Howie Mandel, the comedian, identified these three traits of people who changed the world. More than a comedian, I have always found Howie to be a deep thinker as well. These were identified in a youtube video by Howie.
We often think of emotion as something inside of us and very personal in nature. In fact, it has more to do with communication.
Even as I work with a team that has developed an app for being a better team, it seems like every day we find ourselves talking about how we should communicate with people who may be interested in our app. We talk about communicating with emotion. If people don’t feel the message, if our words don’t invoke a deep connection, they’re just words. A software app lends itself to communication with logic but people seldom remember logical statements. They decide right from the beginning if they agree with the logic or not. If they agree, then they don’t feel like they’re learning anything new. If they don’t agree, the words are almost immediately shut off and seldom remembered. Communicating with logic doesn’t create much movement.
Communication with emotion creates a deep need to listen and learn. Emotion is about communication.
Humility should not be a new concept to you, the reader of this blog. We’ve talked about the need for humility many times. It is number one on my list of great leadership traits. Humility says we’re all in this together—let’s figure it out together! Lack of humility is ego. Ego says “I have all the answers—listen to me and do what I say. I’m smarter than you.”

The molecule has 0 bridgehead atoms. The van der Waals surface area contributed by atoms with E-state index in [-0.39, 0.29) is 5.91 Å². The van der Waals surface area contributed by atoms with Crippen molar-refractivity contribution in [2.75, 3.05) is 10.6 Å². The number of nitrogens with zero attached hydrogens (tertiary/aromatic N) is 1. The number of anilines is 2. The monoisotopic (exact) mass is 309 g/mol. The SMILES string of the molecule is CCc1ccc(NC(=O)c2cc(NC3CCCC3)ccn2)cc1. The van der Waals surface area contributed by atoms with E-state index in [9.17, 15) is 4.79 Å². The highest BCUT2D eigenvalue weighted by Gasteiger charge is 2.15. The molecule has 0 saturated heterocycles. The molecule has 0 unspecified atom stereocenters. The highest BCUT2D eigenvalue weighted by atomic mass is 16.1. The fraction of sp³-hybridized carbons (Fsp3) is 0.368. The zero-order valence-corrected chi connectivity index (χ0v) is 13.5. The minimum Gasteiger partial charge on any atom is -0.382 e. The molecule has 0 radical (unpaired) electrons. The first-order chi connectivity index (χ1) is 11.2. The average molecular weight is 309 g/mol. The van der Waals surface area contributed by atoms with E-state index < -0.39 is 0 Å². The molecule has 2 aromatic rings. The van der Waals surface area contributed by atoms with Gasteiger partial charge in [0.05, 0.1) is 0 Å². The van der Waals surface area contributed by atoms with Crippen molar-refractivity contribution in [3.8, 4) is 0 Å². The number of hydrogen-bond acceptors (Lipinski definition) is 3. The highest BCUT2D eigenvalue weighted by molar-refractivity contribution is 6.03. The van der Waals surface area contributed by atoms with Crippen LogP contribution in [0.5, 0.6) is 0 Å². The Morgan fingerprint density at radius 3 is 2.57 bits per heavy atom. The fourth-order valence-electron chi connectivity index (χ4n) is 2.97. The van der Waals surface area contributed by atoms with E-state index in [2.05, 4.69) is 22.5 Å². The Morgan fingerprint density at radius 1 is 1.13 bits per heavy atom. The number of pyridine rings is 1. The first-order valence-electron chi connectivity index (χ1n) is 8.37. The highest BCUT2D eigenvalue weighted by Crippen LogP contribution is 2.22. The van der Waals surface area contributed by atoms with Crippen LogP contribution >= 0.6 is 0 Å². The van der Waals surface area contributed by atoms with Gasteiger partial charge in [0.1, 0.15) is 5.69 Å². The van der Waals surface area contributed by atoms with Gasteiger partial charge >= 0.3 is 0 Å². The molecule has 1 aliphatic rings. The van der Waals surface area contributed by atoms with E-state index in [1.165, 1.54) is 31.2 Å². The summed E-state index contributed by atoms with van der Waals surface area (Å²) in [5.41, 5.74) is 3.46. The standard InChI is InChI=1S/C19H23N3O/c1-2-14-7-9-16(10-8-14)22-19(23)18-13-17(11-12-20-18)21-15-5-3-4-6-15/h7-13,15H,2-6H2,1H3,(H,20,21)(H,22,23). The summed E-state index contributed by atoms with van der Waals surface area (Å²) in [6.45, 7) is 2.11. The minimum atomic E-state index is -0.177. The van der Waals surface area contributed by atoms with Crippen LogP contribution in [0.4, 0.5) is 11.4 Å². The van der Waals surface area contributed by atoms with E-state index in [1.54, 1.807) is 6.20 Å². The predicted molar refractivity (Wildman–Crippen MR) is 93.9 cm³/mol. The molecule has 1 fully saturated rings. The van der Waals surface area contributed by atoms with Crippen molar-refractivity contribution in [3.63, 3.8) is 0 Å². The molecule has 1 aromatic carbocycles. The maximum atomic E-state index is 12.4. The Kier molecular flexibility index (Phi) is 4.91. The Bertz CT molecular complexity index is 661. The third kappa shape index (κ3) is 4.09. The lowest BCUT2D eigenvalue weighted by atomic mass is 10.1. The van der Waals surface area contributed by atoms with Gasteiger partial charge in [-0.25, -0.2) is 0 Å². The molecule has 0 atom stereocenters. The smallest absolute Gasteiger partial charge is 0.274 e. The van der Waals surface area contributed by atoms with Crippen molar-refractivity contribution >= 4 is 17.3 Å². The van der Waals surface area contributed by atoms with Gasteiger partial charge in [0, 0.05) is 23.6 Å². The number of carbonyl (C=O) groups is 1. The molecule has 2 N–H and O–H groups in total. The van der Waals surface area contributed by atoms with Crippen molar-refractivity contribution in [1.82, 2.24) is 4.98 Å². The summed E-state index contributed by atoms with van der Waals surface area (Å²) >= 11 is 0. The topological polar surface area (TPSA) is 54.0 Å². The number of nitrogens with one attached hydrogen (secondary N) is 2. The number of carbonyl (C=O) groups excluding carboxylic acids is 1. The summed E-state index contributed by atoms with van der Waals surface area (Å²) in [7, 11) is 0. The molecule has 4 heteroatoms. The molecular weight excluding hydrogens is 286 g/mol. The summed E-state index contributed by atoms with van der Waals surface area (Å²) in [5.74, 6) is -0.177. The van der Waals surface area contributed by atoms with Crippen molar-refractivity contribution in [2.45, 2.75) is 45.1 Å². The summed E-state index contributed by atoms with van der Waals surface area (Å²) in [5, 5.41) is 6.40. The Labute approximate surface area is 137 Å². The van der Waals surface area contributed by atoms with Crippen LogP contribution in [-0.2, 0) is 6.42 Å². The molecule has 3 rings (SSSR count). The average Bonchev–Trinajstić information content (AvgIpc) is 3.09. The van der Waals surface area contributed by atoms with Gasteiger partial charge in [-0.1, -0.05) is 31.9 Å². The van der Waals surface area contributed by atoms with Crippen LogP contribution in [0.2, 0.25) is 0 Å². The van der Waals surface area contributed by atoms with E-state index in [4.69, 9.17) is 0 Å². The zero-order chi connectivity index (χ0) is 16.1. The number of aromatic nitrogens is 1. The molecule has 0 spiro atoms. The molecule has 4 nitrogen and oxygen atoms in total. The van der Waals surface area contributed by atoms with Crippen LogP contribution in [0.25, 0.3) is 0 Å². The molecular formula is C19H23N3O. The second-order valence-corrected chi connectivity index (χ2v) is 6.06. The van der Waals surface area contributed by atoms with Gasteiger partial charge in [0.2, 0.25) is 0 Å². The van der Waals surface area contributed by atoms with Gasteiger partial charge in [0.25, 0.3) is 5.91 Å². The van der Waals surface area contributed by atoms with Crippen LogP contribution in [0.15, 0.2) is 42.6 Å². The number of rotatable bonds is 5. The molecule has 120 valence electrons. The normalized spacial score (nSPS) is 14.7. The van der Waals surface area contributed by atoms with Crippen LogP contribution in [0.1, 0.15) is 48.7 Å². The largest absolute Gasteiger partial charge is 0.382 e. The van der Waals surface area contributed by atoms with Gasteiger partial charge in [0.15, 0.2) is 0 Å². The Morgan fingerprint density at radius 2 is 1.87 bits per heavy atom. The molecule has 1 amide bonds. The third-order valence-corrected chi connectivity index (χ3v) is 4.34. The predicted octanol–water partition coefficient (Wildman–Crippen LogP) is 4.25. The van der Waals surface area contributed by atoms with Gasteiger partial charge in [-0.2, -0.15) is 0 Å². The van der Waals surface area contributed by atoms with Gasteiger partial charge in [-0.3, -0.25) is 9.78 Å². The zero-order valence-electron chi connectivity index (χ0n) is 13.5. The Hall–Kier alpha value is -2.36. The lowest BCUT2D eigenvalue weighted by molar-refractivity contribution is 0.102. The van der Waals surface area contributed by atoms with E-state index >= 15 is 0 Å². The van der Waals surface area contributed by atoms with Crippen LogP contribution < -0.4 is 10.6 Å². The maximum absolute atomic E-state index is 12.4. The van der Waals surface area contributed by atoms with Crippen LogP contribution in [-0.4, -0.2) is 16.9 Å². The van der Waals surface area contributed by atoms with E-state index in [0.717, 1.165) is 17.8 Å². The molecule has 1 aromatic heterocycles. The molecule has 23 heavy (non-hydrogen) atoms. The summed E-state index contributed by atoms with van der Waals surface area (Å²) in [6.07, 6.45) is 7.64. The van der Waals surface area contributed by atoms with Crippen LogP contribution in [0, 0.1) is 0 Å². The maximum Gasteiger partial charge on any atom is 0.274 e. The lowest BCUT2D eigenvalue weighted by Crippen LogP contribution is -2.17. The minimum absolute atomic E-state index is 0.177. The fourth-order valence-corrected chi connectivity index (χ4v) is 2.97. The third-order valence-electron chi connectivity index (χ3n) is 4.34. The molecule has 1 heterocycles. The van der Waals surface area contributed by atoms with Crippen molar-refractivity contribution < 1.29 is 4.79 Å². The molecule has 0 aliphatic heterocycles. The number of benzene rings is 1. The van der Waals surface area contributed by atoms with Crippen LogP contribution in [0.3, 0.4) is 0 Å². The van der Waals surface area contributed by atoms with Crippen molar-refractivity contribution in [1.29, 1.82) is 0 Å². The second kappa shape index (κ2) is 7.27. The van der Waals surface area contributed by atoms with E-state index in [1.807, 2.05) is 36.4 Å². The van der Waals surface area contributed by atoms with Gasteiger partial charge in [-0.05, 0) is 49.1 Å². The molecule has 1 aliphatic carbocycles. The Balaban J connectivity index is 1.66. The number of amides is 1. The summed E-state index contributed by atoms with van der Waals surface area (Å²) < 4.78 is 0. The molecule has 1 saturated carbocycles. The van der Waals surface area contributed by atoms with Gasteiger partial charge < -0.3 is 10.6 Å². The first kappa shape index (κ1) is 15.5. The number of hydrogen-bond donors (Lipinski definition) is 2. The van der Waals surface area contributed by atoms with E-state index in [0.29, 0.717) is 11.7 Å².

Humility says I don’t have all the answers. Humility wants to know what the other person thinks and gives that information equal status. They may have a better idea. They certainly have a point of view that makes others think and see things in a different way.
Humility listens to other people with the intention to understand. People feel heard. It makes people want to be more of a participant. Humility is powerful.
I’ve written in previous blogs about an exercise I used when working with teams. I called the exercise “Human beings, not human doings.”
I always started the session with a couple of simple rules:
- Listen with the Intent to Understand. You could ask questions, but only to clarify or increase your understanding. No advice was to be offered, just listen.
- Put away anything you may have in front of you: papers, reports, and most importantly phones. Pay attention to the other person.
The process was simple. I asked each person to share a person or event that has deeply shaped their values. We never ended a single meeting without tears. It deeply affected people. They were being Human Beings. It was not about what they did or what was their title. This was exposing their humanity.
These three things: Emotion, Humility, and Humanity were three traits that Howie Mandel claimed were possessed by people who had changed the world!
I agree. We may define your world as your team. We may think of an impact on the whole world. But without these three, you don’t have a chance to influence either.